Lest we begin this adventure with any misunderstanding about my relationship with early mornings and my alarm clock, allow me to offer this summary: I am the Queen of Snooze Buttons. My husband, parents and college roommates can all attest to this fact. But snoozing my way through the morning isn't exactly the most productive or, frankly, healthy way to begin the day. In fact, research shows that hitting the snooze button may break up REM cycles, making the snoozer even more tired and contributing to lingering annoyances like that groggy, brain fog feeling more formally known as sleep inertia. (In other news, the actual term for incessant snoozing is "drockling." No, I am not making this up.)
It was armed with this information that I came to a decision: I really, seriously, need to put the kibosh on my unhealthy addiction to hitting "snooze." But where's a sleep junkie to begin? A little more research and a few weeks of carefully coordinated morning trials later, I had my plan. I would take three weeks to try three different techniques designed to break a snooze button habit: Syncing with sleep cycles, using a dedicated sleep app and of course, the cult favorite, long distance snoozing (a.k.a. putting your alarm clock across the room). Spoiler alert: Only one actually worked for me.
Week One: Long-Distance Snoozing
I'm pretty sure I headed into my week of placing my alarm clock halfway across the bedroom with an extra helping of misplaced confidence—that or I simply didn't consider the double rush of waking up to an alarm and being forced into immediate physical activity to turn it off. This is one case where I'd argue more isn't always better. Either way, here are the results.
Short term success: The first morning, I'm jolted out of sleep to the sound of my alarm—and then jolted out of bed by the almost immediate realization I've placed it beyond arm's reach. The combination of the two led me to skip crawling back underneath the blankets and instead I was officially up and ready to face the day.
Long term success: Five days later, the novelty of waking up every morning to lunge across the room in an attempt to silence the sound of my alarm had worn off, but its ability to permanently shake me from slumber hadn't waned. On more than one occasion I'd gone so far as to actually sit back down on my bed, but I never succumbed to the urge to curl back up.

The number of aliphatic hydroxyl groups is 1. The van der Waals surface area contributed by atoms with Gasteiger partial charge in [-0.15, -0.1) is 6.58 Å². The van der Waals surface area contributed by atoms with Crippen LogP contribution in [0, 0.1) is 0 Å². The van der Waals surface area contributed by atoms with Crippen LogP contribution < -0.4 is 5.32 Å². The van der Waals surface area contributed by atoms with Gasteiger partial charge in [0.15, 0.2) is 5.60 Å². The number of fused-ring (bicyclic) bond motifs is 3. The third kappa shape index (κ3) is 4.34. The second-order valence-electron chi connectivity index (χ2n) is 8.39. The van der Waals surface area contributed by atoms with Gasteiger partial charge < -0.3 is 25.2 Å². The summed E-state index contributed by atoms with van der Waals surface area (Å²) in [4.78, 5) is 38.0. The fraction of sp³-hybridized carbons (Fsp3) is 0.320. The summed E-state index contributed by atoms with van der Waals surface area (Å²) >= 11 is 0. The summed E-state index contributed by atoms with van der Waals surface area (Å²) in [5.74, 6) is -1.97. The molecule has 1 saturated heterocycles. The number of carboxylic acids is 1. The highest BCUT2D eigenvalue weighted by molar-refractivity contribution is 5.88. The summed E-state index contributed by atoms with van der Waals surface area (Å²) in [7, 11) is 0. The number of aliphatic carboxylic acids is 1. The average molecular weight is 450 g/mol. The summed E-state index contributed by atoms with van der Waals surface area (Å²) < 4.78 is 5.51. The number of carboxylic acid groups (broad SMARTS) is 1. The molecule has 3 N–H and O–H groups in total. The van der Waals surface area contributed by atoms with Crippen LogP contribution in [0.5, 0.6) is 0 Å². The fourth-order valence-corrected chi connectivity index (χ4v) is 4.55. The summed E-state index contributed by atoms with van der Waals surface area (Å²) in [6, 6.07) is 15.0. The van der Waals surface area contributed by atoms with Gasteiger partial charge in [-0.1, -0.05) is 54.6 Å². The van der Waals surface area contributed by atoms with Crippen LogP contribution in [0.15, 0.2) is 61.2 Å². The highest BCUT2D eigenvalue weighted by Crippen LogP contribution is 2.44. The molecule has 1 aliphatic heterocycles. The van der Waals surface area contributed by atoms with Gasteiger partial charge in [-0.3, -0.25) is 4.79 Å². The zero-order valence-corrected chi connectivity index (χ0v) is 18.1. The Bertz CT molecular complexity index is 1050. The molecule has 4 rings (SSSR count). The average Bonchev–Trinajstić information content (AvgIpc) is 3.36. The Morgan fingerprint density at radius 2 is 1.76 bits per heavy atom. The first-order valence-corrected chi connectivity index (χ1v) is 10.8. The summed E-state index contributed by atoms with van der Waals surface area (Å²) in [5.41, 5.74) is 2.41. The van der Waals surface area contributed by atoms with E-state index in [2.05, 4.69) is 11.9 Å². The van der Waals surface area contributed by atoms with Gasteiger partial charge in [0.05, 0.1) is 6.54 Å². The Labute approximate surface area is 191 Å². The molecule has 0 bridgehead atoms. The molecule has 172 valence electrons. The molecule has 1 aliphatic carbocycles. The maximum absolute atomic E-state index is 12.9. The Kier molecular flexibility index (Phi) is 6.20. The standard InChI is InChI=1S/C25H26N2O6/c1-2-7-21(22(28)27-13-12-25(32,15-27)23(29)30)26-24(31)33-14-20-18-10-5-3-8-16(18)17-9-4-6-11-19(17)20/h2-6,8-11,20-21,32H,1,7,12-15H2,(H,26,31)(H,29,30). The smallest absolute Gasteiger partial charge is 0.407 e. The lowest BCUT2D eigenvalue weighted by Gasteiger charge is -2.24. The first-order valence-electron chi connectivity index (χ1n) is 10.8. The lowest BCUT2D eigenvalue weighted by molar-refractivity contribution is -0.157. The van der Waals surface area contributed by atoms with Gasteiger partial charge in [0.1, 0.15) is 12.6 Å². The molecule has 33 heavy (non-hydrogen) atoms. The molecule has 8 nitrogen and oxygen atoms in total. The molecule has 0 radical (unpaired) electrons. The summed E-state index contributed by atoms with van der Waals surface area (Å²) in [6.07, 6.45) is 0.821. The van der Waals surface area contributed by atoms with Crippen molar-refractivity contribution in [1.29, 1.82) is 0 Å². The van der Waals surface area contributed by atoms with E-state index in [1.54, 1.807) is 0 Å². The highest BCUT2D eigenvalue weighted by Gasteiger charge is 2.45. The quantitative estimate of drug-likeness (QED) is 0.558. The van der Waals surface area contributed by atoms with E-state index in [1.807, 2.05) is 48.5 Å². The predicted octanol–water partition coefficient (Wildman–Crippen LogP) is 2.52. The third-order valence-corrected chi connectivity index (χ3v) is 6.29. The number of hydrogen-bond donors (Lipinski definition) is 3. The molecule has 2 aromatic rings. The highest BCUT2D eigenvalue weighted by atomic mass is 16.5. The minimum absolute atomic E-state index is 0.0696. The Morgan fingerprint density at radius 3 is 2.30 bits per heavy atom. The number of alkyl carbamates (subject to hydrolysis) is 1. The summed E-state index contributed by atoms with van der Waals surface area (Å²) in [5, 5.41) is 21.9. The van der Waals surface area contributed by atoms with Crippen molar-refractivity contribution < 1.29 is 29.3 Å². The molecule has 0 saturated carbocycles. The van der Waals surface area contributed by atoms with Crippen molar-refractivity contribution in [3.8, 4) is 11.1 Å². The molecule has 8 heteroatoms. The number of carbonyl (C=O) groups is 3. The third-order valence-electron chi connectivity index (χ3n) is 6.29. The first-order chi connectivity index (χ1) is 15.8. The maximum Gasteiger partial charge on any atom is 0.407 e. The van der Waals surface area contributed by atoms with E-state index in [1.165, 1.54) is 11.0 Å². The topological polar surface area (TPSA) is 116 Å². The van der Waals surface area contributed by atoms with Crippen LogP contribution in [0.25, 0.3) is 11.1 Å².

Sleep quality: Generally speaking, I'm a champion sleeper. This anti-snooze scenario left me with a business-as-usual approach to my sleep habits and quality.
Brain fog: I was tired when I woke up, which is fairly typical, but the fog only lingered through my morning routine and I was at a normal level of alertness by the time I headed out the door.
I'm not opposed to placing my alarm across the room on a daily basis, but about midway through the week I started to question this process's sustainability. Still, all went well until day three, when I had to wake up at 3 a.m. to catch a 7 a.m. plane flight and stumbling across my dark bedroom to quiet my phone seemed like an unnaturally cruel solution.
Week Two: Sleep Cycle Coordination
The basic premise of week two's experiment was that it's easier to wake up when you work with your body. Sleep happens in 90-minute cycles where we move from nearly awake to full-on REM sleep and back, and if you time it right you can wake up when your body's natural momentum is heading towards a waking state and in your favor. To test this, plan your sleep based on 90-minute increments—so, sleeping for six hours, or seven and a half hours, or nine hours. Here's how it worked.
Short term success: I aimed for and got about seven and a half hours of sleep that first night, right on schedule, but I'll admit I was so overjoyed with the prospect of having my alarm within arm's reach again that it didn't even occur to me to go back to sleep. Although that may have been the well-restedness talking.